500-490 ENDESIGN Layer 3 Access Layer

The layer three-axis or rotate access layer switch allows complete layer three routing between the axis and distribution. This layer is the boundary between layer two and layer three domains, and it does not require the first top redundancy protocol (FHRP). The default gateway is on the access layer switch, as it does not require an STP. This results in more bandwidth and increased uplink utilization.

Troubleshooting is easier with the three-axis layer method, as it allows for ping commands and path verification directly from the access layer switch to the distribution layer switch and other devices. Faster convergence time uses layer three links like eIGRP or Enhanced Interior Gateway Routing Protocol. However, this method has some disadvantages, such as the requirement for VLAN 10 to be located only at one switch and a higher cost.

500-490 ENDESIGN Simplified Campus Design

Simplified campus design is an enterprise network architecture method that uses switch clustering features, such as virtual switching systems (VSS) or stacking technologies stack-wise. This allows for converting multiple physical switches to logical switches, resulting in a network with two access-layer switches and two distribution layers. The VSS technology can convert these switches into one logical switch, allowing for using ether channel technologies or aggregation technologies.

Using this design approach across all campus blocks can provide an optimized architecture that is easy to manage, resilient, and more flexible, with a higher aggregated uplink bandwidth capacity. The simplified campus design involves the following:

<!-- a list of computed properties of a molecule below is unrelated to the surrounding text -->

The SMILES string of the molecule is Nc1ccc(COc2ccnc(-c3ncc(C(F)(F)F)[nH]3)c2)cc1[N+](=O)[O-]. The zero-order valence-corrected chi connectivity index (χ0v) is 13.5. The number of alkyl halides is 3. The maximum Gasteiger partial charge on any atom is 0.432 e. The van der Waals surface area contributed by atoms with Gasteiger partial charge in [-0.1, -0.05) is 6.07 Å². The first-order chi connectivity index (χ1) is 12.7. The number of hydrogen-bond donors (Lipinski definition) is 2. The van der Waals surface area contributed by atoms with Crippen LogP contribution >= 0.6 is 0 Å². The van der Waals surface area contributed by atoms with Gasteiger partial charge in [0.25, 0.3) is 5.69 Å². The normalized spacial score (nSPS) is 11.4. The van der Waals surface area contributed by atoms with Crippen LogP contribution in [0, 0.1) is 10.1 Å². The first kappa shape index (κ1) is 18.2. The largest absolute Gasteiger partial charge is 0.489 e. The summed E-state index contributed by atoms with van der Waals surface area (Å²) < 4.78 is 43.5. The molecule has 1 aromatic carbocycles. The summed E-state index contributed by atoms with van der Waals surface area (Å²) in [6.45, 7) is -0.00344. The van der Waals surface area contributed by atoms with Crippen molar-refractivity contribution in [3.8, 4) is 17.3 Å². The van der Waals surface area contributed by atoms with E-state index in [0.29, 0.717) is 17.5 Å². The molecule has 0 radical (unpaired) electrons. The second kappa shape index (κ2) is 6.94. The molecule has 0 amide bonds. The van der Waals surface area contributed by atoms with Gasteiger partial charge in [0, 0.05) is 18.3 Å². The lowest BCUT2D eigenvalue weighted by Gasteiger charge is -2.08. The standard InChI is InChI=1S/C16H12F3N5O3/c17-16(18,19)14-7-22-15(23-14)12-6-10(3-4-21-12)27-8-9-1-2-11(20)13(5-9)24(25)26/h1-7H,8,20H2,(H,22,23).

• Stacking the access layer switch between the distribution layer and the VSS technology.
  • Aggregating the links between these layers.
  • Utilizing VSS or stacking technology between the two distribution layers.

Simplified design reduces the time spent on configuration, troubleshooting, provisioning, and maintenance. It eliminates the need for first-half redundancy protocol (HSRP), which typically resides on a single logical interface. The simplified campus design also reduces STP dependence by removing the need for loops and ether channels. Increased uplink utilization is another benefit of this network design, as it can aggregate all links to each other without any block links. The network’s topology from the distribution layer to the access layer is logically a hub and spoke topology, reducing complexity and facilitating faster conversion.

SD-Access Design

Software-defined access (SD-access) is the industry’s first intent-based enterprise networking solution, built on Cisco’s digital network architecture (DNA) principles. It provides automated end-to-end segmentation to separate user device and application traffic without redesigning the network. However, managing enterprise networks presents challenges such as manual configuration, fragmented tools, and inconsistent access policies.

With the growth of users and different device types accessing the network, it becomes more complex to configure user credentials and maintain consistent policies across the network. SD-access helps organizations enable policy-based automation from the edge to the cloud, allowing network architects to orchestrate essential business functions like onboarding secure segmentation, IoT integration, and guest access. It will enable quick network access for any user device or application without compromising security.